China’s September export growth tops forecasts, surplus with U.S. record high
China reported on Friday an unexpected acceleration in export growth in September and a record trade surplus with the United States, which could exacerbate an already-heated dispute between Beijing and Washington.
September exports rose 14.5 percent from a year earlier, Chinese customs data showed. That blew past forecasts for an 8.9 percent increase in a Reuters poll and was well above August’s 9.8 percent gain.
Growth in imports for September instead showed a moderate slowdown to 14.3 percent from 19.9 percent in August, slightly missing analysts’ forecast of a 15.0 percent growth.
China’s trade surplus with the United States widened to a record in September despite wider application of U.S. tariffs, an outcome that could push President Donald Trump to turn up the heat on Beijing in their trade dispute.
The politically-sensitive surplus was $34.13 billion in September, surpassing the record of $31.05 billion in August.
China’s export data has been surprisingly resilient to tariffs, possibly because companies ramped up shipments before broader and stiffer U.S. duties went into effect.
A weaker yuan, which has depreciated about 6 percent against the dollar this year, may have taken the sting out of the tariffs imposed on $250 billion of exports to the United States.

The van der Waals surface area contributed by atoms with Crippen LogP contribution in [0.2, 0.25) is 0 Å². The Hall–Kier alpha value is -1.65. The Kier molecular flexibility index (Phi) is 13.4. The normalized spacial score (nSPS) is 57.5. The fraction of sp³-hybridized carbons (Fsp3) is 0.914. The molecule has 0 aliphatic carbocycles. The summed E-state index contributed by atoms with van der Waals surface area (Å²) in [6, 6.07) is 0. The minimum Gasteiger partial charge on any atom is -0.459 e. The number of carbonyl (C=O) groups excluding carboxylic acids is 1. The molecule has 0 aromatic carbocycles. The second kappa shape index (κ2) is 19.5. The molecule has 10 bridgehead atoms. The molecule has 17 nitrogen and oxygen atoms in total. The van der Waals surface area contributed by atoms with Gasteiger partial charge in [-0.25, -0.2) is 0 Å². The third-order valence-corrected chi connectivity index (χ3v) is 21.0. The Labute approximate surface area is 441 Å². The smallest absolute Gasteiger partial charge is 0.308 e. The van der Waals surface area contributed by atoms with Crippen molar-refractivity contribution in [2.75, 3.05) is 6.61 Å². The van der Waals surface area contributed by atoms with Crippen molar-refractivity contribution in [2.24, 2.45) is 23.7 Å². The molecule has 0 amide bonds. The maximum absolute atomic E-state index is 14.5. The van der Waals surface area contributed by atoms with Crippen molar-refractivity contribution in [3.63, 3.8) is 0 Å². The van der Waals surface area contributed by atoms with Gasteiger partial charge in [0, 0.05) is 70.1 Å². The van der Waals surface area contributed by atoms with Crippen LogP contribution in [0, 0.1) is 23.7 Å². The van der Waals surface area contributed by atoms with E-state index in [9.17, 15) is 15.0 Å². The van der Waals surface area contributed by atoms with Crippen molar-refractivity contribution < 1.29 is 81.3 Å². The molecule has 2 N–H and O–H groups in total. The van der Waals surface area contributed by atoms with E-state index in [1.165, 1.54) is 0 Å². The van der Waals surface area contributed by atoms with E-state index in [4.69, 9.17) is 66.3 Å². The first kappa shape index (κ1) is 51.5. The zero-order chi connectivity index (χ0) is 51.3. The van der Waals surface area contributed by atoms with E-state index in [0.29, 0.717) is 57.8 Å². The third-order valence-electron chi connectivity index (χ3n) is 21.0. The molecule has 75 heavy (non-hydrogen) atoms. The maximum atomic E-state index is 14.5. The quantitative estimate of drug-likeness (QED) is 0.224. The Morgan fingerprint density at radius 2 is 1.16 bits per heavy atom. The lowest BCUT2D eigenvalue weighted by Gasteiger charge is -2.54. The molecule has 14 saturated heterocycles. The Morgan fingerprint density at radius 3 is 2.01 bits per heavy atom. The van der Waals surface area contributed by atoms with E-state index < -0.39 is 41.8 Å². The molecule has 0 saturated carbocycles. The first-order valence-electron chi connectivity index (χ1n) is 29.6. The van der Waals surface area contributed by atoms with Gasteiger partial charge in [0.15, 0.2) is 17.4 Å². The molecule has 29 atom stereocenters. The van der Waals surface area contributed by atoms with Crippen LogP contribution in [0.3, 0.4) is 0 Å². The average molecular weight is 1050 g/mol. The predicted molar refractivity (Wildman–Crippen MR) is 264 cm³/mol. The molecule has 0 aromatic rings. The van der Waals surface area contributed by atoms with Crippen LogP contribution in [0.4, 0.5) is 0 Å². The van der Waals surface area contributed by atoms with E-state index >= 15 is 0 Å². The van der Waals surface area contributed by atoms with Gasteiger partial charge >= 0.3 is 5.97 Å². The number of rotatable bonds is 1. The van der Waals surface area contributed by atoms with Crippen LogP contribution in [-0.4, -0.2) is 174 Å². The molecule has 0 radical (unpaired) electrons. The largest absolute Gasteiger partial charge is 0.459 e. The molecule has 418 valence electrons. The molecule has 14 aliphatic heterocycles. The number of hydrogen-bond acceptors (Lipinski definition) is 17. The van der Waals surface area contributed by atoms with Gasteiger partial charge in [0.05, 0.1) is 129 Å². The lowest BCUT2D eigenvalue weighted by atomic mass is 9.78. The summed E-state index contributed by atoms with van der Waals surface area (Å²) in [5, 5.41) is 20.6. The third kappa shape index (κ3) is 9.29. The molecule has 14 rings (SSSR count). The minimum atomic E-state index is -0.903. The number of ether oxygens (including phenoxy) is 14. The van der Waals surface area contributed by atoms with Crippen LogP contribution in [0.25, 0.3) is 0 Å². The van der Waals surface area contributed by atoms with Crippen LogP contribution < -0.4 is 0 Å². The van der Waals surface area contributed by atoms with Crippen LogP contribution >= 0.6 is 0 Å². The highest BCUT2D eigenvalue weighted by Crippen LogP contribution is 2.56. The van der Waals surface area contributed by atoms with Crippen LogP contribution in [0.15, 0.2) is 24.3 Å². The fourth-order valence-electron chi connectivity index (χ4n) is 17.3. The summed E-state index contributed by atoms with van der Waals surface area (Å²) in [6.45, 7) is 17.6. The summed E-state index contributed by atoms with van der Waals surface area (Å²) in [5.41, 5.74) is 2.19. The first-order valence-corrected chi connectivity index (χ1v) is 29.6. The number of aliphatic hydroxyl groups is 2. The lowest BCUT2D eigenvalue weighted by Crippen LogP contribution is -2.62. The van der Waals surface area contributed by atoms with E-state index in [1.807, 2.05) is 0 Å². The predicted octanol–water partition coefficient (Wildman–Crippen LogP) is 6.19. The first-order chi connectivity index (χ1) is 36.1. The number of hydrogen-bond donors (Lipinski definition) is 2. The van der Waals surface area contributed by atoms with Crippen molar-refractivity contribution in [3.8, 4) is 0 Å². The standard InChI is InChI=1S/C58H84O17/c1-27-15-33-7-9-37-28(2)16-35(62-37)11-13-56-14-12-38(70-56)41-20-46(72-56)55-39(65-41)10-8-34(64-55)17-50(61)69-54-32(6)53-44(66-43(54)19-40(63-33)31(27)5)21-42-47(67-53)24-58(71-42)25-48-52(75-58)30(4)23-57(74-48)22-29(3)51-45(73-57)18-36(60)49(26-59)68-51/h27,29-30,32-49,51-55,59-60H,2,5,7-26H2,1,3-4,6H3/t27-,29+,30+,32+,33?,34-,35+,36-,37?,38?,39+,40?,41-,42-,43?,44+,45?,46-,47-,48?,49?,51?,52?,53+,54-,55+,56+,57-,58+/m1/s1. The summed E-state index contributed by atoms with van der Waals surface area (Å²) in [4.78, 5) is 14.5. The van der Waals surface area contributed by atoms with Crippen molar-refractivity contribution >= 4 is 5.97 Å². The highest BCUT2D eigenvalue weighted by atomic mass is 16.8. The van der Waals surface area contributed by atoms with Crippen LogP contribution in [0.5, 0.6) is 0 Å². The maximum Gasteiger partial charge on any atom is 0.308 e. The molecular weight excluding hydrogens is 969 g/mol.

Over the first nine months of the year, China’s surplus with its largest export market totaled $225.79 billion, compared with about $196.01 billion in the same period last year.
For trade with all countries, China logged a surplus of $31.69 billion for September, compared with forecasts in a Reuters poll for $19.4 billion and August’s surplus of $27.89 billion.
China’s economy is feeling the heat from a tit-for-tat tariff dispute and showing signs of slowing that prompted the central bank on Sunday to loosen policy by cutting banks’ reserve requirement ratio (RRR) for a fourth time this year.
A U.S. Treasury official this week voiced concerns about China’s recent currency depreciation.
With China’s manufacturing sector cooling and export orders shrinking, Beijing has pledged to increase export tax rebates from Nov. 1 for the second time this year and promised to cut corporate burden on a larger scale to help struggling Chinese firms.
The International Monetary Fund on Tuesday cut its global economic growth forecasts for this year and next, saying that the U.S-China trade war was taking a toll. It also slashed China’s growth forecast for next year to 6.2 percent from 6.4 percent.
China will cut import tariffs on a wide range of goods beginning on Nov. 1, as part of Beijing’s pledge to take steps to increase imports this year amid rising tension.